That so many people die in hospice or nursing homes, away from everyone else, allows many of us to forget that death is part of life.
Our banishment of the elderly and dying allows us to pretend that we will not, in fact, die as its grim specter is longer in our faces. So, I think, that when something like COVID-19 comes along it is a terrible shock, a reminder that all that we have built up around us is temporary. And we do not like to be reminded of such things. We resist it. We cling to the hope that we will be saved from this temporary hiccup, this aberration by some miracle drug or treatment. We close down everything because we believe surely this is temporary. We can not even fathom continuing life in such a way.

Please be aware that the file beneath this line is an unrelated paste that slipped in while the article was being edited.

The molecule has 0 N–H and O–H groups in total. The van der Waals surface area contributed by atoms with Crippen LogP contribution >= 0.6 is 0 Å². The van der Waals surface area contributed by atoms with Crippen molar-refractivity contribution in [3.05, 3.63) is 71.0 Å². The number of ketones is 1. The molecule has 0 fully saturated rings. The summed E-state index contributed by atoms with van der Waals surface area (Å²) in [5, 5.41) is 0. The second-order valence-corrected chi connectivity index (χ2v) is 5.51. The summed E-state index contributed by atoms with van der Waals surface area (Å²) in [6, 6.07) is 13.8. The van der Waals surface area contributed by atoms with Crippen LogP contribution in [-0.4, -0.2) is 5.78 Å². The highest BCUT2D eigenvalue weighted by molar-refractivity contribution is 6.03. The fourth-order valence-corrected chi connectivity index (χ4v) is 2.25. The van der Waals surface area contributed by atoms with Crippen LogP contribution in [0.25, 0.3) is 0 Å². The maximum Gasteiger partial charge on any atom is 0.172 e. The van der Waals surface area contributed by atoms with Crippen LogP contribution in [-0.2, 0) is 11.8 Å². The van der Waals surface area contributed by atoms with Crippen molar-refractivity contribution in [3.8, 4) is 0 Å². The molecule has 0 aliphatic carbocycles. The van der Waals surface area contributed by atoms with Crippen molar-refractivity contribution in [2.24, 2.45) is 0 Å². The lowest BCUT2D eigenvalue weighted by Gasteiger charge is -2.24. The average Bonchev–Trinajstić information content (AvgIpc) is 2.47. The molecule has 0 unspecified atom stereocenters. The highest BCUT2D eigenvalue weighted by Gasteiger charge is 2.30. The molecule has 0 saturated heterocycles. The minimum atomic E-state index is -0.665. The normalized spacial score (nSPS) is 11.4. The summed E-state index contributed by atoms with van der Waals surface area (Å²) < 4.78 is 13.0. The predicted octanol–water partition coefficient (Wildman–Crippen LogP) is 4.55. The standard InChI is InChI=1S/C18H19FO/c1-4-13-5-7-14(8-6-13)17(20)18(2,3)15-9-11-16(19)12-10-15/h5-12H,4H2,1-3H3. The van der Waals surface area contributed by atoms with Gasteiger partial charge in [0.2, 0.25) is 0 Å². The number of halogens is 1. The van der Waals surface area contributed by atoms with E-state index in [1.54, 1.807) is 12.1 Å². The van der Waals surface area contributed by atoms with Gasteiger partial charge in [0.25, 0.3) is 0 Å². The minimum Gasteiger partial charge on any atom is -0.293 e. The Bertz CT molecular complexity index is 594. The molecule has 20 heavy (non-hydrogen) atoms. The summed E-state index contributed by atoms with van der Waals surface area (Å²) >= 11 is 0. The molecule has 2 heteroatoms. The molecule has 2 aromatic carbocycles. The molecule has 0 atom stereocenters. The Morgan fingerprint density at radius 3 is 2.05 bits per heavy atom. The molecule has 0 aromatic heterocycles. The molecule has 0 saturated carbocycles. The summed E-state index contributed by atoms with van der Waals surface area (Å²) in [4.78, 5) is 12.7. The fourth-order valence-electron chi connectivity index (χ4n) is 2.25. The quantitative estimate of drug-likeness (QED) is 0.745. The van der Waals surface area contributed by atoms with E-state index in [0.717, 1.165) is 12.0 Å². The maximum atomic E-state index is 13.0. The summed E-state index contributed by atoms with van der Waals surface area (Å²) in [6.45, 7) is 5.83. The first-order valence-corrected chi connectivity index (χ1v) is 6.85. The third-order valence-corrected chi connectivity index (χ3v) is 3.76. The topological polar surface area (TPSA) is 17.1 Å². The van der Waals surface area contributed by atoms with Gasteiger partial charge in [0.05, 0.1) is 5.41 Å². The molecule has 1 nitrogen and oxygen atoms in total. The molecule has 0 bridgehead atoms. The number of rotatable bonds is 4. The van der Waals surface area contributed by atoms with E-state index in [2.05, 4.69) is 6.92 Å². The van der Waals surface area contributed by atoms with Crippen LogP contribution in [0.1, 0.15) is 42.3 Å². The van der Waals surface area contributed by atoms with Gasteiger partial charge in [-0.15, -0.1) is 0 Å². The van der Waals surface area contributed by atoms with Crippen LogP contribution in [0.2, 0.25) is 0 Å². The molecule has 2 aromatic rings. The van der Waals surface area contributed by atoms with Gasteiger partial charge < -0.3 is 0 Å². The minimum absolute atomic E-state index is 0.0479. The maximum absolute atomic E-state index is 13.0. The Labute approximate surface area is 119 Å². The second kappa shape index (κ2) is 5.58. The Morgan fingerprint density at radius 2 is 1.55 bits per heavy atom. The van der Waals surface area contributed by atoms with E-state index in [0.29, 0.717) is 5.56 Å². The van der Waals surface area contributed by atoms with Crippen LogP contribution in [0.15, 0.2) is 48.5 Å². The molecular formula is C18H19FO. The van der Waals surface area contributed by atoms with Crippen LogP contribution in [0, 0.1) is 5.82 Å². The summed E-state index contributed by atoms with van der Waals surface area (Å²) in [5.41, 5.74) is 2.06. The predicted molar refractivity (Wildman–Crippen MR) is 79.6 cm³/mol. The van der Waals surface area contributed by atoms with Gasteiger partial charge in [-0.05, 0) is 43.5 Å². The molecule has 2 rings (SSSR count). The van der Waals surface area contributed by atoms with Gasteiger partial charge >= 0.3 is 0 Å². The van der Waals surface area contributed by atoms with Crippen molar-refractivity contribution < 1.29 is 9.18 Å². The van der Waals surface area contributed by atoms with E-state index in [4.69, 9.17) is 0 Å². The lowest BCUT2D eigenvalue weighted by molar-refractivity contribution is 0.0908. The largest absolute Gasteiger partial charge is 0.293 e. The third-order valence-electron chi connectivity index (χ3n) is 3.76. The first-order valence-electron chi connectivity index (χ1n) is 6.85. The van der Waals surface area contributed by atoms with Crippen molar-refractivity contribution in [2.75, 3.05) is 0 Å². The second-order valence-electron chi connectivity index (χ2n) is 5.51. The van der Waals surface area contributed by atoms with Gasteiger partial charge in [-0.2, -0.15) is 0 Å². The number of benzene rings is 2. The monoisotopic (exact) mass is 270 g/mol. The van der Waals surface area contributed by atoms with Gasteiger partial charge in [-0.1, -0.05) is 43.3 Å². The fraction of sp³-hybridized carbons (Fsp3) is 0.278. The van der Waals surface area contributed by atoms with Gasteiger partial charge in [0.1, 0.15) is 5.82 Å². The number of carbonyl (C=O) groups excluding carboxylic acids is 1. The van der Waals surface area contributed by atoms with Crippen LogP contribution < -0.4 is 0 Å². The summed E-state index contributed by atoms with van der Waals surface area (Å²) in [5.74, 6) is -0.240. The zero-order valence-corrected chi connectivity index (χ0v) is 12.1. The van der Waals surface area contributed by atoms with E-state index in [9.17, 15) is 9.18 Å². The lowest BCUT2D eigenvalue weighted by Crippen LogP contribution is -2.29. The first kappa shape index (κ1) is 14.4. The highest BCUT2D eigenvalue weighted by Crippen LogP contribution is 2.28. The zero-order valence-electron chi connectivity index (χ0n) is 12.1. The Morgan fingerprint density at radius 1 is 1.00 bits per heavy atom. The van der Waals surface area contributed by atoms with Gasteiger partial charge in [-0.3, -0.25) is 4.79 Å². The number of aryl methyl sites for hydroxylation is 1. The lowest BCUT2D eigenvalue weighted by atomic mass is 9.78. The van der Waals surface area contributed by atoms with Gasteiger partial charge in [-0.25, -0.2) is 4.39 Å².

But death is part of this whole thing. Pain too.
Our entire culture seems built around the idea that nobody should ever be in pain. All discomfort is an anomaly and that someone is at fault for it. So then the finger pointing starts. You! You who didn’t wear a mask, you did this to us! You went to a party! You went to Mass on Sunday! You did this to us. And this allows us to warm ourselves with hate. It seems to help. But that furnace grows cold quickly. It needs to be fed. Constantly.
Christians have always understood that the way of the cross is suffering. It doesn’t seek it out necessarily, but we tie our suffering to Christ’s suffering. And we do it with love in our hearts. I pray that we can all do so. The world needs us too.